Virtual Desktop Infrastructure (VDI) not only opens the door to easy desktop virtualization, but it also opens possibilities of security breaches.
We live in a world where security is paramount. As our daily life becomes more and more online-based, we need to understand more about how to secure our life online. The trend toward replacing existing physical desktops with VDI is rapidly strengthening, especially with the strong emergence of tablets and other high-end mobile devices coupled with wider and faster mobile network access. It is not only accessibility that drives the process, corporations are driven by the rising cost of CBD floor space, investment reductions in physical desktops, and the ability to centralize user data and management are key motivators for adoption of VDI. Corporations are reducing the amount of office space by introducing working-from-home schemes, using hot desks and providing the ability to work from anywhere, anytime. VDI makes this possible, thus enabling users to take their desktop home, or to the coffee shop around the corner. However, this introduces new risks to the corporate desktop environment that were not apparent before.
Corporations now have to deal with:
Network security for remote users
The ability of users to access confidential corporate information offsite
Securing data against theft using a simple USB stick
Redirecting printing to the nearest printer
VMware View is one of the leading VDI products. Its strength is that it builds upon existing capabilities, features, and investments made into the VMware infrastructure. This book will focus on the essential security features and how to address them using VMware View. Let's start off with defining what View actually contains.
You might be already familiar with most of this; however, I think a quick refresher is not a bad idea. The VMware View product is based on VMware vSphere. Let's just go over the vSphere 5.1 products that are needed to create a vSphere environment.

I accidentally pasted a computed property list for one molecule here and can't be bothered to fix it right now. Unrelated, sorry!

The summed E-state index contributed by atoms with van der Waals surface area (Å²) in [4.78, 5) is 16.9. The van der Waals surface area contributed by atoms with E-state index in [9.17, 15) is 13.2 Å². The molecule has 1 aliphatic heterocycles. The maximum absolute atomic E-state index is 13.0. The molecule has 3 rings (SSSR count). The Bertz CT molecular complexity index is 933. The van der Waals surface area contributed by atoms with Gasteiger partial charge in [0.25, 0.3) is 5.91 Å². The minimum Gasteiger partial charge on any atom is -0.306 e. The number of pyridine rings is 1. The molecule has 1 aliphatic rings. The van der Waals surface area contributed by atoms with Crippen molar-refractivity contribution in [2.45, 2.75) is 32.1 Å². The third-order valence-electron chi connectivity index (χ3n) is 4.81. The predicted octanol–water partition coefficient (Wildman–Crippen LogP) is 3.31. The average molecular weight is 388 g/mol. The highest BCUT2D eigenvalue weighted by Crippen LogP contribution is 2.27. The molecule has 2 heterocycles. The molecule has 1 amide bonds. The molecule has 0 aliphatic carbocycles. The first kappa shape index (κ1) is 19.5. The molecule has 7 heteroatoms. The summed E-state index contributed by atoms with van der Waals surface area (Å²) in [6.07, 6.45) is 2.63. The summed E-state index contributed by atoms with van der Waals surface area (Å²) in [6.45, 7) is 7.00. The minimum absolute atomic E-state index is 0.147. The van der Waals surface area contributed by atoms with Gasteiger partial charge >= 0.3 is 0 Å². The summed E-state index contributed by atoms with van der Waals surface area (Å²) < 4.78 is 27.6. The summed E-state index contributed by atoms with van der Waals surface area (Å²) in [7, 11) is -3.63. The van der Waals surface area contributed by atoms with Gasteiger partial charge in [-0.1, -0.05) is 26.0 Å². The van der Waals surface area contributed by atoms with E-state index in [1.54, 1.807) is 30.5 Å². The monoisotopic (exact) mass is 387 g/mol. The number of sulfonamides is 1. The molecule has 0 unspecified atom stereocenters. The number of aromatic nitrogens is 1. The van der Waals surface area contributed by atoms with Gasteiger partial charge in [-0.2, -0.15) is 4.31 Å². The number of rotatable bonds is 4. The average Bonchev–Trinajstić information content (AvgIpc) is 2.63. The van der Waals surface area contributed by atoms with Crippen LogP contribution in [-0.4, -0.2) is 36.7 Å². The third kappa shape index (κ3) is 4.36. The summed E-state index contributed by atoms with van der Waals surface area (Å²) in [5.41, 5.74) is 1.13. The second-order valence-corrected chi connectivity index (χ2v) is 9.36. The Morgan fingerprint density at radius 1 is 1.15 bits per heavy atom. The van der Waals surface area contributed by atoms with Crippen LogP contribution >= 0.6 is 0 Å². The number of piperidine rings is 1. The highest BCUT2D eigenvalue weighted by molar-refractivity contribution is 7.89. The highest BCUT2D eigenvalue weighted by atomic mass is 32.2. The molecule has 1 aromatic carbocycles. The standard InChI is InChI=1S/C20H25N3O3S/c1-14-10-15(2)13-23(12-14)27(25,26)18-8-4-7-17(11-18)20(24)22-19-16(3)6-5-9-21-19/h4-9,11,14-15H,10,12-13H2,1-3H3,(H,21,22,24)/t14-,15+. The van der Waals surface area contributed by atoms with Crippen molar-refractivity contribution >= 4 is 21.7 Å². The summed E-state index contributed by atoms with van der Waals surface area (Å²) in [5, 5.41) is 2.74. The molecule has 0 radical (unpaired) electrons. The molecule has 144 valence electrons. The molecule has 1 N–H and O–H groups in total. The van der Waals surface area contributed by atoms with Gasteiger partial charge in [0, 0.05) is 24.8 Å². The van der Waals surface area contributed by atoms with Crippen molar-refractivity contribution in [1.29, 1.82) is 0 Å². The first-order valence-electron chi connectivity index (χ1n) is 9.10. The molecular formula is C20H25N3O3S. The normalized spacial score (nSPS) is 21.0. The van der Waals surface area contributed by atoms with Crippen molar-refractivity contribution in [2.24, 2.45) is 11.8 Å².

WebClient Server: VMware announces that the WebClient interface will in future replace the Windows-based vSphere Client. The WebClient has some advantages compared to the vSphere Client; however, it requires people to change their thinking as things look and feel differently.
The View environment consists of the following products that may need to be installed:
Security: The security server can be deployed in a DMZ and forward incoming View Client connection to a View Standard Server. We will look at this in the Chapter 2, Securing Your Base.
Transfer: The transfer server is a buffer service between the View Connection Server and local desktop images (check in and out). We will look at this in the Chapter 2, Securing Your Base.
View Composer: This is used to reduce the amount of storage used for the virtual desktops by creating View Linked Clones. It also reduces deployment time of desktops as not the full desktop has to be cloned.
View Persona Management: The Persona Manager helps with the synchronization of roaming profiles. It is an extra service that needs to be installed. We will look at this in Chapter 3, Securing the Connection.
View Client: The View Client comes for almost any operating system out there including iPad and Android. It enables the ability to connect to a View Connection Server. It comes in two versions: the normal one and the one that allows to checkout a desktop to a local computer.
Now after this short inventory, the following diagram illustrates how these components work together:
Downloading the color images of this book
We also provide you a PDF file that has color images of the screenshots/diagrams used in this book. The color images will help you better understand the changes in the output.
You can download this file from: http://www.packtpub.com/sites/default/files/downloads/0082EN_Graphics.pdf
In addition to this, we have several services that a View installation offers:
This short chapter holds the introduction to this book. It gives an overview of the View infrastructure elements, as well as defining the technical terms we will be using.
In the next chapter, we will start with a quick overview and definition of the View environment, followed by security considerations of the underlying vSphere environment. We will also talk about logging and SSL certificates, and build up a View Replication Server and then shortly discuss load balancing it.